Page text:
Do You Need Mold Testing?
Performing a Mold Inspection
There are several ways to perform a mold inspection and do mold testing. Some people like to use their senses like the sense of smell to determine if there is a mold problem. For example, it may smell musty in a basement or crawl space. There are mold detecting canines that also have been trained to sniff out mold in walls and hidden black mold in carpet. Some use elaborate camera systems that can see changes in temperature to help determine where mold may be hiding in a bathroom or behind sheet rock. However, relying on trained professionals with the mold remediation experience to seek out not only the mold but what is causing the mold is a great way to ensure your #1 investment stays a healthy place to live for years to come. Also, utilizing an independent laboratory for mold sample results is also recommended.
Types of Mold Tests
The DIY mold test kit is becoming very popular and can be a great first step in determining if there is mold in your home or office. There are petri dish style kits that are available at retail stores that will grow pretty greens and black molds to give you a visual representation that you may have a problem. Keep in mind that every building has mold and just because that petri dish grew something doesn’t mean it is at a dangerous level. Also, just because what it grew is black doesn’t mean it is black mold. Stachybotrys is black mold but other molds can appear black depending on what they grow on and are using as a food source. We have seen stachybotrys that is orange in color because it was growing on a piece of pine wood with an orange polyurethane finish but the independent laboratory results showed it to be stachybotrys or black mold.
Non-Viable Mold Sample – a non viable mold test is basically a test that shows molds present whether they are alive or dead. It does not determine if mold is still active and growing, only that it is present. The three ways we perform non-viable mold testing is through a tape lift, swab, or air sample.
Best uses of Non-Viable Mold Sample – Air samples or spore traps is a fast mold screening tool used to detect elevated airborne mold concentrations. To determine elevation, a control sample from the outdoors is generally taken at the time of sampling for comparison. Swabs and tape lifts also offer quick turnaround times for results and are best for sampling an area where suspect mold is growing on a substrate, such as drywall, cabinets, crawl space and attic. Air samples are not recommended in non-conditioned spaces like crawl spaces, attics or unfinished basements. Tape lifts and swabs work best in these areas in most cases.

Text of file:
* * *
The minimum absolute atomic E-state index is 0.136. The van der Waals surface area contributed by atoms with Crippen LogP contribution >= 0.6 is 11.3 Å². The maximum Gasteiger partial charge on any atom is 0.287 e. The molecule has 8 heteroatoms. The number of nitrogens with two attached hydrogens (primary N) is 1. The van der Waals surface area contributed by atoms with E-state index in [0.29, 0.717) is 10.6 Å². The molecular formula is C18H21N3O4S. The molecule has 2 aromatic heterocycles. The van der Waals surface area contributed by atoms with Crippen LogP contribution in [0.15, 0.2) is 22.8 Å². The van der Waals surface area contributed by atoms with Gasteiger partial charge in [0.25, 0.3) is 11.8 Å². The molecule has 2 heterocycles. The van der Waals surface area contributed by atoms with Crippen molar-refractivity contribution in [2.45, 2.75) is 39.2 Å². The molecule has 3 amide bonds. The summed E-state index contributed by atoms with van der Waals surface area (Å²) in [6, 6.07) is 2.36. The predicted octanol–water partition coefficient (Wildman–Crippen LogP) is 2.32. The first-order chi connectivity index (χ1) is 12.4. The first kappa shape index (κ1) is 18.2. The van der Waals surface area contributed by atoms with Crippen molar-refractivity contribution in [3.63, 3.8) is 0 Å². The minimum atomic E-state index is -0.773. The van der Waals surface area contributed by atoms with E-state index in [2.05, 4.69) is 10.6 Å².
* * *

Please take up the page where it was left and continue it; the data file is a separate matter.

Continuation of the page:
Viable Mold Sample – A viable mold sample is a live sample. In other words it is grown to determine if the fungi present are actually alive and reproducing. The most common practice for viable or live samples is a swab.
Best uses of Viable Mold Sample – Viable fungal analysis is used when viability of mold spores present needs to be known. Examples include: The knowledge of spores to infect people such as in an operating room or post mold remediation to determine if the residual mold spores are viable and can begin to grow again if growth conditions are met. A great time to use a viable sample is after a company sprays the visible mold with a disinfectant and then informs you the mold is dead. Only a viable mold sample can determine if the fungi is truly non-reproducing.
Mold Sample Collection
Mold Swab Samples can be collected in much the same way as a tape lift by touching a suspected colony with a sterile swab. Another method is by swabbing a measurable area with the sterile swab.
Mold Bulk Sampling materials such as carpeting may be sent to a laboratory and analyzed for viable fungi or mold.
Mold Air Sampling requires special equipment to pull air into a sterile cassette and the media is sent back to a laboratory for analysis.